“He’s born for good luck, and I know you see;
Got seven hundred dollars, and don’t you mess with me

Why’know I’m here
Everybody knows I’m here
And I’m the hoochie-coochie man
Everybody knows I’m here

Gypsy woman told my momma
Said “Ooh, what a boy,
He gonna make so many women,
Jump and shout for joy”

Why’know I’m here
Everybody knows I’m here
And I’m the hoochie-coochie man
Everybody knows I’m here

Gypsy woman told my momma, before I was born
You got a boy-child comin’, gonna be a son-of-a-gun
Gonna make these pretty women, jump and shout
And the world will only know, a-what it’s all about

Why’know I’m here
Everybody knows I’m here
And I’m the hoochie-coochie man
Everybody knows I’m here

I got a black cat bone, I got a mojo too
I got John the Conqueror, I’m gonna mess with you
I’m gonna make you, pretty girl, lead me by the hand
Then the world will know, the Hoochie-Coochie Man

Twilight Zone – The Parallel

★★★★1/2 March  14, 1963, Season 4 Episode 11

If you want to see where we are…HERE is a list of the episodes.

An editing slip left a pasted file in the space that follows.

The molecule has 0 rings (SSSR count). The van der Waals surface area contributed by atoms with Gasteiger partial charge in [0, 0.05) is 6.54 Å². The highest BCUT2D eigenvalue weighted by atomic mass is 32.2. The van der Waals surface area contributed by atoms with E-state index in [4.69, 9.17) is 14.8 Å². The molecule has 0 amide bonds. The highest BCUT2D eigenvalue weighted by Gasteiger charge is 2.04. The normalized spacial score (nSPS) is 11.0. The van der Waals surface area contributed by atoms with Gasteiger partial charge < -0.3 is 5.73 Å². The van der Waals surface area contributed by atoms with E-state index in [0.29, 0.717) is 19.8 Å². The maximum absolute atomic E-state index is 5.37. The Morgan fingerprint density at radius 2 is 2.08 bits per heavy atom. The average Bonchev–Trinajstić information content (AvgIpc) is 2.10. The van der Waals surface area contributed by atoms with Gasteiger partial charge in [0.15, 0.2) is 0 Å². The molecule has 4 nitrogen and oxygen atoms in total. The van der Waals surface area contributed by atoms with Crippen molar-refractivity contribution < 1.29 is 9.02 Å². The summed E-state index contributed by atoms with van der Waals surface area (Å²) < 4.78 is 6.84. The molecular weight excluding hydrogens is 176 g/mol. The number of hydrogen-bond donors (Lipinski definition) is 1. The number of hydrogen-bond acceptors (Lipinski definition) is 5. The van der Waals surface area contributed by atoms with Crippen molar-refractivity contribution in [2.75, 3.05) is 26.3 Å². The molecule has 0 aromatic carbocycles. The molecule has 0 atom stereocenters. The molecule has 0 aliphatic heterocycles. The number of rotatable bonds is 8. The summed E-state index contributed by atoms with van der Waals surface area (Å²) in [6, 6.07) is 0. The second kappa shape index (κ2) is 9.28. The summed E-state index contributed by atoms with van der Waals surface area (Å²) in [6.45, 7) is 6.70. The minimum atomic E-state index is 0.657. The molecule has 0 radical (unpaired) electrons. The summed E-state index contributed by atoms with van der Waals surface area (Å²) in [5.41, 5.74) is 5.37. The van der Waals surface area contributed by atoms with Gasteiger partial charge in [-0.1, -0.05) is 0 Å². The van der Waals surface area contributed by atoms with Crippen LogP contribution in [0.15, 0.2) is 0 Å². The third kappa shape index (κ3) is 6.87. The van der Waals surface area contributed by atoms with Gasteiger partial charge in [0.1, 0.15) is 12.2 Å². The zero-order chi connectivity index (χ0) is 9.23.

I kept saying that the 4th season was not a great season of the Twilight Zone. As someone (Paul) pointed out…there are some really good to great episodes. He was right…there are some great episodes in the season. This is one of them. After watching this season over…it’s much better than I gave it credit for. Is it as good as 1, 2, 3, or 5? No, it’s just different with the hour format. Not apples to oranges, just different.

This could be a 5 star…I went back and forth with the rating. The small details in this episode keep it interesting. 

This one is about a Parallel world. Steve Forrest who plays Major Robert Gaines is an astronaut that returns home from a troubled mission. He notices things wrong when he gets back…a different president, a gate around his yard that wasn’t there before, and small things that are wrong. His family also starts noticing little things…little things that only a loved one can see.